Airfix 1/72 MiG-15bis

KIT #: A02037
DECALS: Three options
REVIEWER: Martin Pohl
NOTES: New tool kit


The Mikoyan-Gurevich MiG-15 was a jet fighter developed for the USSR by Artem Mikoyan and Mikhail Gurevich. The MiG-15 was one of the first successful swept-wing jet fighters, and it achieved fame in the skies over Korea, where early in the war, it outclassed all straight-winged enemy fighters in daylight. The MiG-15 also served as the starting point for development of the more advanced MiG-17 which was still an effective threat to supersonic American fighters over North Vietnam in the 1960s. The MiG-15 is believed to have been the most widely produced jet aircraft ever made, with over 12,000 built. Licensed foreign production perhaps raised the total to over 18,000. The MiG-15 is often mentioned along with the North American F-86 Sabre in lists of the best fighter aircraft of the Korean War and in comparison with fighters of other eras.

Most early jets were designed like piston-engined fighters with straight wings, limiting their high speed performance. German research during World War II had shown swept wings would perform better at transonic speeds, and Soviet aircraft designers were quick to take advantage of this information. There are claims of Artem Mikoyan and Mikhail Gurevich (lead designers of the "MiG" bureau) being heavily influenced by the Focke-Wulf Ta 183. The abortive late-war German jet had swept wings and bore a resemblance to the later MiG-15, but the two aircraft are different in structure and general design. The Soviets did seize plans and prototypes for the Ta-183, but the majority of Focke-Wulf engineers (in particular, Hans Multhopp, who led the Ta-183 development team) were captured by Western armies; therefore, it could be argued that the MiG-15 design team drew some limited inspiration from the Ta-183, but there is insufficient evidence to prove it was heavily influenced. Currently, many sources claim that the MiG-15 is an original design benefiting from German research, but conceived, designed, engineered, and produced by the Soviets.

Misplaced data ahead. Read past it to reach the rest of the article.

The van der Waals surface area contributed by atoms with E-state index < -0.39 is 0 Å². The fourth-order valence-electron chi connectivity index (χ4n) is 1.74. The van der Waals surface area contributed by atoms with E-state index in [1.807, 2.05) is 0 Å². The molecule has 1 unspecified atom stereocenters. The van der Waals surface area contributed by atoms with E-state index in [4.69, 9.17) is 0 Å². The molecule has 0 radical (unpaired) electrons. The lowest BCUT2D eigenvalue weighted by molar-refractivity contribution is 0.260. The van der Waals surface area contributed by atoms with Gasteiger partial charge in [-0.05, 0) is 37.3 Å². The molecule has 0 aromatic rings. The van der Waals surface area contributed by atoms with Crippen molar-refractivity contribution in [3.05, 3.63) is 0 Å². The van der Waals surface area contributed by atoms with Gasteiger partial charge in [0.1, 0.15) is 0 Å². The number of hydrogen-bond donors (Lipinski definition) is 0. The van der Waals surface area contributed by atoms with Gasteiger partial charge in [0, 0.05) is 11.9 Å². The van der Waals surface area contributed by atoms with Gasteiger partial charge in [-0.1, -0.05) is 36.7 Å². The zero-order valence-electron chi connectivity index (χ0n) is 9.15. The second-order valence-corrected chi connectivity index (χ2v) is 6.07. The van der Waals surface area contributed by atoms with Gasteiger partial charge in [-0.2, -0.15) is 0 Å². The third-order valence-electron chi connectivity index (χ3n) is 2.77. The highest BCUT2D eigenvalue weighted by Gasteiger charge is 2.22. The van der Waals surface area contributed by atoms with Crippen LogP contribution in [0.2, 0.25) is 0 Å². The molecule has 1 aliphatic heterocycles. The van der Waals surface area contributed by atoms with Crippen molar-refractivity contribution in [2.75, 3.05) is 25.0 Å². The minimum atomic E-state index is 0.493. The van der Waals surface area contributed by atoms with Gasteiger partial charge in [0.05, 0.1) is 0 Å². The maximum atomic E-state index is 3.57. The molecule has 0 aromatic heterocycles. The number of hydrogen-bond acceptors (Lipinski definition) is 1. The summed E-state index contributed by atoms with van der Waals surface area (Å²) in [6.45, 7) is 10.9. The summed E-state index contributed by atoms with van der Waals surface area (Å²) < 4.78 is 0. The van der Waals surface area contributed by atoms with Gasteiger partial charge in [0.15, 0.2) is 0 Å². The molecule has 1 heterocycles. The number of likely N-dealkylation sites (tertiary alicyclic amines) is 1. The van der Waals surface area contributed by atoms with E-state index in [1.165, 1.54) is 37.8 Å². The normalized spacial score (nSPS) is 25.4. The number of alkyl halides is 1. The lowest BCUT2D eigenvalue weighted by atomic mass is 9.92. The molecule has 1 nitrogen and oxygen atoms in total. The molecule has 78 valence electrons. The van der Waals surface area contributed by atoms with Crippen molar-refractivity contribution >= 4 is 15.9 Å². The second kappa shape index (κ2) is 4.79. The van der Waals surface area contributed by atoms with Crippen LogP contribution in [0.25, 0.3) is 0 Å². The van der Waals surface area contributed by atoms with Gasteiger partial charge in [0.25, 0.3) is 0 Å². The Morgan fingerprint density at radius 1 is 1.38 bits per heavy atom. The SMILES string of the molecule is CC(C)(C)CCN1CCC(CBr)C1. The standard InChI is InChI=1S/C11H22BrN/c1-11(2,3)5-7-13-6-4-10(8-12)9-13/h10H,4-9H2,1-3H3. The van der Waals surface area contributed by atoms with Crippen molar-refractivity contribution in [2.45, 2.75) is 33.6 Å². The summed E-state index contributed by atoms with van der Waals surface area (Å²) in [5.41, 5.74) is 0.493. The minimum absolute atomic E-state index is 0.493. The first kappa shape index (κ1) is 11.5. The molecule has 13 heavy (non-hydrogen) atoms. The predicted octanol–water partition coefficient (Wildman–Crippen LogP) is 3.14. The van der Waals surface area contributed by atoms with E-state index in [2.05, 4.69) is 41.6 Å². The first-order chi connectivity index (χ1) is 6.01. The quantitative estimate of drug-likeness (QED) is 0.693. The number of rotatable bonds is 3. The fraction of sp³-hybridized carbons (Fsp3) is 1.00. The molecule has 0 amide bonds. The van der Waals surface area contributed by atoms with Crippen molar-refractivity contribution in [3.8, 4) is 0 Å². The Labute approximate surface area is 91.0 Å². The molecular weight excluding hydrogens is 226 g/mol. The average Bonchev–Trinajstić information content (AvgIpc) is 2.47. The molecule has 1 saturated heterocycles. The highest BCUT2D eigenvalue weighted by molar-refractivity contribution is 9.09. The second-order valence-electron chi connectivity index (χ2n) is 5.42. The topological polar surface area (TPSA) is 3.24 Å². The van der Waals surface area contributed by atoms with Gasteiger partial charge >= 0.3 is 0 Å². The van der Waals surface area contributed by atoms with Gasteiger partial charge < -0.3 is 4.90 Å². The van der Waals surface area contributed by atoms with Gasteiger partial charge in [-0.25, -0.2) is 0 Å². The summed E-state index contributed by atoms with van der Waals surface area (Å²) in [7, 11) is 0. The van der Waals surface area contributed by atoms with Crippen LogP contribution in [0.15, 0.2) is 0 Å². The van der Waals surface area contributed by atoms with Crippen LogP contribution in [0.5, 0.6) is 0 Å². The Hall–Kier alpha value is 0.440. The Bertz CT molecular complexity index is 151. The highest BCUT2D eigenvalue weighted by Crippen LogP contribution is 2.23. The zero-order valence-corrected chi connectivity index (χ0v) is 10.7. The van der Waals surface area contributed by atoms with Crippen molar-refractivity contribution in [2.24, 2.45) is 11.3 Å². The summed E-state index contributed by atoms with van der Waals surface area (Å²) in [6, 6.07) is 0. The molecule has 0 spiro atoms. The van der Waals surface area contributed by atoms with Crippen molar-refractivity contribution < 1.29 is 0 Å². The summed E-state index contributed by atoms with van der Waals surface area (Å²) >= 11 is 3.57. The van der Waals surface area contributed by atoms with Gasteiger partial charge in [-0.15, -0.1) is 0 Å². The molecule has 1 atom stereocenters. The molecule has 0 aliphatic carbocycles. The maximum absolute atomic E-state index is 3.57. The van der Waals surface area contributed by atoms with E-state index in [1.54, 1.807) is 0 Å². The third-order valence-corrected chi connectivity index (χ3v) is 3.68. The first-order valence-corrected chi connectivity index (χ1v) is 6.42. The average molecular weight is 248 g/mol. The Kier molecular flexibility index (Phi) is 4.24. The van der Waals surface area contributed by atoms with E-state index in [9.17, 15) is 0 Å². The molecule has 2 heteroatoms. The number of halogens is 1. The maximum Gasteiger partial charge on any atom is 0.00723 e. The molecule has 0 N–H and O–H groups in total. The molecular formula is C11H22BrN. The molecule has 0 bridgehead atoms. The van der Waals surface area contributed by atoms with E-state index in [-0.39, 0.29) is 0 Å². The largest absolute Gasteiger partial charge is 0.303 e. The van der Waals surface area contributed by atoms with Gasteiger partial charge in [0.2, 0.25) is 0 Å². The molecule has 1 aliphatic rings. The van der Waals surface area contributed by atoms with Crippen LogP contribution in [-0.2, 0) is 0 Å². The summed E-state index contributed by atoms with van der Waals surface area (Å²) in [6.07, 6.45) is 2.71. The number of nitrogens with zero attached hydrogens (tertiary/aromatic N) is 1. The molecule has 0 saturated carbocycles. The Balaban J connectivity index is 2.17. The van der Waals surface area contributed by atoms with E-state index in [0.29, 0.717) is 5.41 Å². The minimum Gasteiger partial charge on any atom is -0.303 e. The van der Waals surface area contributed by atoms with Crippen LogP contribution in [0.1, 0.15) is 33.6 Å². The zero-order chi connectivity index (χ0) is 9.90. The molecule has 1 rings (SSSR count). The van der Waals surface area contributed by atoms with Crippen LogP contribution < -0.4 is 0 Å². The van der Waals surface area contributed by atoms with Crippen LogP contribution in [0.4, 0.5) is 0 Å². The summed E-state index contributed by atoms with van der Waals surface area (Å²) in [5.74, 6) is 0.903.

(source: Wikipedia)


The new tooling Airfix Kit of the Fagot comes in three sprues plus one for the clear parts. The moldings are nice with panel lines a bit wide and deep to my taste. The surface of the parts is a bit rougher than one would expect from a new tooling, but it looks good in the end. The only minus I could find were some ejector pin marks which are at places where they could be seen, especially on the inside of the gear doors.

The instructions are very good with extra pages for colors and markings printed in color.


For this new tooling Mig-15 I can't say much, I just followed the instructions. It almost felt together and I did not use any filler. This may be because I used extra thin cement and a good pressing, this way I only had to sand away some excess.

I did not add any extras this is just an out of the box build.


I decided to do the North Korean version with this “spaghetti” camouflage scheme. If you look at that scheme the first which comes to mind is – wow all that free hand lines on that small plane. Well I do airbrush for quite a while now and I know my hands are steady enough to do this freehand, so the painting followed these steps: first a coat of silver at the cockpit entrance area and the side walks; then some salt there. My second try on the salt method. I'm still not sure if that method really is worth the effort, but then it could just be me. After that a complete coat of a self mixed green tone followed. This green looks like a lighter olive drab. Then the masking with “spaghetti” – no not really noodles but something similar. I rolled blue tack or in my case yellow tack very thin, as thin as spaghetti and laid those on top of the green. Then a sand tone on top of that was sprayed. After removing the tack-spaghetti it just looked what I was hoped. Then followed the masking for the underside and a super dark brown coating. I just did not want it all black.

A Future coat before the decals and then I sprayed the white areas for the insignias cause my references showed white based North Korean red stars and the decals did not provide the white base they were clear. I'm still not sure if that was the right decision but it looks better this way – well at least for me.

After a last future coat some weathering and a semi flat coat ended it. For weathering I used some dark brown wood paint on top and black on the underside.


It is a real nice representation of the Mig-15 that’s sure and it’s a nice little kit for a small project for in between. There are tons of possibilities to paint a Fagot, so to get one is always worth it.


As always the internet and for scheme research those books:

Warbird Tech Mig 15 Fagot

Walk Around Mig-15 Fagot

Soviet Mig-15 Aces of the Korean War

Martin Pohl

March 2012

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